I have focused on the underground effects of coal fired emissions. I will not discuss parallel threats to terrestrial and aquatic ecosystems above ground. But I do want to describe an additional, related threat to both surface and underground resources in the Mammoth Cave Region.

Six miles from Mammoth Cave National Park, a development group seeks to build a 4,000-acre industrial park and airport on the Sinkhole Plain. Its components include roads, offices and industrial buildings, an airport, a rail yard, and a trucking and transportation center. Construction is slated to begin in 2002. Critics have pointed out the anticipated concentration of diesel switch engine and diesel truck emissions to an already substandard air quality.

If high levels of haze and smog forming pollutants from coal fired power plants continue to violate the Class One airshed standards for the park, Park values will be overwhelmed by the new Transpark development. The natural resources that U.S. Congress meant to protect at Mammoth Cave National Park may be spoiled forever if air quality rule making is not taken seriously. I urge the application of BART rules to previously grandfathered plants as soon as possible to protect Mammoth Cave National Park.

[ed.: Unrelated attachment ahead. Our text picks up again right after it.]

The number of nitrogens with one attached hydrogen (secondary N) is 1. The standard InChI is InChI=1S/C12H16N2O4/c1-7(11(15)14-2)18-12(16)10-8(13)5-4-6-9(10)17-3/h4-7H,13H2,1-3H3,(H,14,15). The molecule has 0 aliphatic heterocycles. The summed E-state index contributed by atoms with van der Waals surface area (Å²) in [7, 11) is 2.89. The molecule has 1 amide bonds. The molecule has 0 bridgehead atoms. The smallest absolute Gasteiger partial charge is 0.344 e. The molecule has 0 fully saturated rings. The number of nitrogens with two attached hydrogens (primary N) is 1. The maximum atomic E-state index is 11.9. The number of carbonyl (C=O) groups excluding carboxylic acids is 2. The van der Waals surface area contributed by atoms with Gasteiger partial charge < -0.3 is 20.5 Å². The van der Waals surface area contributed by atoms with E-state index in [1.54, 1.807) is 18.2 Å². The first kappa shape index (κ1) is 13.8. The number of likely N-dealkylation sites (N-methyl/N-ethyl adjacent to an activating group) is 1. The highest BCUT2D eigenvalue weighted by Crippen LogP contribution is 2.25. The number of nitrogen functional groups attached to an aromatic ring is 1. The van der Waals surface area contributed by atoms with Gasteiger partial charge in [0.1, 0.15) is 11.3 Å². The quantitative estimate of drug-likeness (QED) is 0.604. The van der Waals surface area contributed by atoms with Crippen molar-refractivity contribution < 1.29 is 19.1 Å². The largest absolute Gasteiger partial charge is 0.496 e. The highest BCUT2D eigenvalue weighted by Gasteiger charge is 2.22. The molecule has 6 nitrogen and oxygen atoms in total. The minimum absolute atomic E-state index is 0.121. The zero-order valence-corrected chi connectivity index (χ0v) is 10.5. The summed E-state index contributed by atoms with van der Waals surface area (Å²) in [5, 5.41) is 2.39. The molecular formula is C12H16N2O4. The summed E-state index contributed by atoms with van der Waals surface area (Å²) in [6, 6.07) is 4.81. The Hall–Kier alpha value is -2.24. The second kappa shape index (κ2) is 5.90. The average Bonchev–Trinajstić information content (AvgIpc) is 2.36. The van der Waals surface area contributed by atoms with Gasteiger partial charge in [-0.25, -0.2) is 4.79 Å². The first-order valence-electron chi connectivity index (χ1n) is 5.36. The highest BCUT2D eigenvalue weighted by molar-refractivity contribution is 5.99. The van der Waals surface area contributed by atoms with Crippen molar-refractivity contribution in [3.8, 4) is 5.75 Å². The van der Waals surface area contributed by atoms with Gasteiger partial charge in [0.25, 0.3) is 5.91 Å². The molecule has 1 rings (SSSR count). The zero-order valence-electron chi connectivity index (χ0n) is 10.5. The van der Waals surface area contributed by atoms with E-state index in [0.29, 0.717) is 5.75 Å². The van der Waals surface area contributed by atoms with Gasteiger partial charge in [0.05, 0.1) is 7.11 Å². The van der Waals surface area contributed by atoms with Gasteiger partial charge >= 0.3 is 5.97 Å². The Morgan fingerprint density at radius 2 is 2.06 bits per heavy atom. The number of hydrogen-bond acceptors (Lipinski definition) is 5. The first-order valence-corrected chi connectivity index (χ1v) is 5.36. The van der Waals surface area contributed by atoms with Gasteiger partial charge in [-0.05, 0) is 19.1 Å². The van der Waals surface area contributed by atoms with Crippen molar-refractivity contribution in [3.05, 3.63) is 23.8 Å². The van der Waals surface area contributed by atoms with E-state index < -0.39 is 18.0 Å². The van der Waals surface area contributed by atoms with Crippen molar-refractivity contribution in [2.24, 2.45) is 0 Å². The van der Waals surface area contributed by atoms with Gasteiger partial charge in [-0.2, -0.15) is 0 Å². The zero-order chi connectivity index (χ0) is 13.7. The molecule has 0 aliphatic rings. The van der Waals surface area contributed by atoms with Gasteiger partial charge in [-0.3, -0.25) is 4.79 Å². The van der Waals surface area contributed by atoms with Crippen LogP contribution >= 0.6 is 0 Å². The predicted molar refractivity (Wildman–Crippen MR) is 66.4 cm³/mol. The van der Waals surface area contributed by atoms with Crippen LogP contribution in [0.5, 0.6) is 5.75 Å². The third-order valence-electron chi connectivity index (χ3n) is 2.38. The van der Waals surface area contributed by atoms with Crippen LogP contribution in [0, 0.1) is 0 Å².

(I am indebted to Dr. Thomas Poulson, a noted karst ecologist, for his scientific contribution to this summary of the toxic effects of biomagnification and bioaccumulation.)

Roger W. Brucker
Biographical Information

Roger W. Brucker is a retired advertising agency executive, a marketing professor, and co-author of four books and several scientific papers about Mammoth Cave. He is also an Honorary Life Fellow of the National Speleological Society and past president and founding director of the Cave Research Foundation. For 21 years he has taught the Speleology course for Western Kentucky University's University in the Park program, co-sponsored by Mammoth Cave National Park.